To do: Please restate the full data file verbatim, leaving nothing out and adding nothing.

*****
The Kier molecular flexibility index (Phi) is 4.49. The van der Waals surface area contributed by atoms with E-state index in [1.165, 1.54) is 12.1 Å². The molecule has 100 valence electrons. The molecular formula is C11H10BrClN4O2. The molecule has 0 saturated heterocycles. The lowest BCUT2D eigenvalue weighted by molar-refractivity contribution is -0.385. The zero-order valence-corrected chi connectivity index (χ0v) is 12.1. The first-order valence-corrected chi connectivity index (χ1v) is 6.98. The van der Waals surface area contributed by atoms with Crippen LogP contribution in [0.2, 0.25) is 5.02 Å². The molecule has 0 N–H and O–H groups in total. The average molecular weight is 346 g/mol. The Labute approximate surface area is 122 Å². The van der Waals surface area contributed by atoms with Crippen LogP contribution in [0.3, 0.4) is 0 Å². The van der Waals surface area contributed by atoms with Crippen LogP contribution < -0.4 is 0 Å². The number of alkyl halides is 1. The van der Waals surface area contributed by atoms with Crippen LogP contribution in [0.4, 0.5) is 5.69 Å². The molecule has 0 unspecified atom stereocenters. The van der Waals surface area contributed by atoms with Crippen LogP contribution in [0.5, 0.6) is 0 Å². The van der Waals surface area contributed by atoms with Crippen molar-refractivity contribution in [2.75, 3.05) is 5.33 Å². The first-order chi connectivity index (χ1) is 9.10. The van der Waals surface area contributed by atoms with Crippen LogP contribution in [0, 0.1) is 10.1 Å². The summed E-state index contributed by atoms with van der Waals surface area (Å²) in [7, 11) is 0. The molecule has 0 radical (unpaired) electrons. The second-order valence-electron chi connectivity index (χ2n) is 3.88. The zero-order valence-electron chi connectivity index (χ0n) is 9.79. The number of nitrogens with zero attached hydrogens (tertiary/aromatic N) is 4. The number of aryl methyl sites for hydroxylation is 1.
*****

The Kier molecular flexibility index (Phi) is 4.49. The van der Waals surface area contributed by atoms with E-state index in [1.165, 1.54) is 12.1 Å². The molecule has 100 valence electrons. The molecular formula is C11H10BrClN4O2. The molecule has 0 saturated heterocycles. The lowest BCUT2D eigenvalue weighted by molar-refractivity contribution is -0.385. The zero-order valence-corrected chi connectivity index (χ0v) is 12.1. The first-order valence-corrected chi connectivity index (χ1v) is 6.98. The van der Waals surface area contributed by atoms with Crippen LogP contribution in [0.2, 0.25) is 5.02 Å². The molecule has 0 N–H and O–H groups in total. The average molecular weight is 346 g/mol. The Labute approximate surface area is 122 Å². The van der Waals surface area contributed by atoms with Crippen LogP contribution in [0.3, 0.4) is 0 Å². The van der Waals surface area contributed by atoms with Crippen LogP contribution < -0.4 is 0 Å². The number of alkyl halides is 1. The van der Waals surface area contributed by atoms with Crippen LogP contribution in [0.4, 0.5) is 5.69 Å². The molecule has 0 unspecified atom stereocenters. The van der Waals surface area contributed by atoms with Crippen LogP contribution in [0.5, 0.6) is 0 Å². The van der Waals surface area contributed by atoms with Crippen molar-refractivity contribution in [2.75, 3.05) is 5.33 Å². The first-order chi connectivity index (χ1) is 9.10. The van der Waals surface area contributed by atoms with Crippen LogP contribution in [0, 0.1) is 10.1 Å². The summed E-state index contributed by atoms with van der Waals surface area (Å²) in [7, 11) is 0. The molecule has 0 radical (unpaired) electrons. The second-order valence-electron chi connectivity index (χ2n) is 3.88. The zero-order valence-electron chi connectivity index (χ0n) is 9.79. The number of nitrogens with zero attached hydrogens (tertiary/aromatic N) is 4. The number of aryl methyl sites for hydroxylation is 1.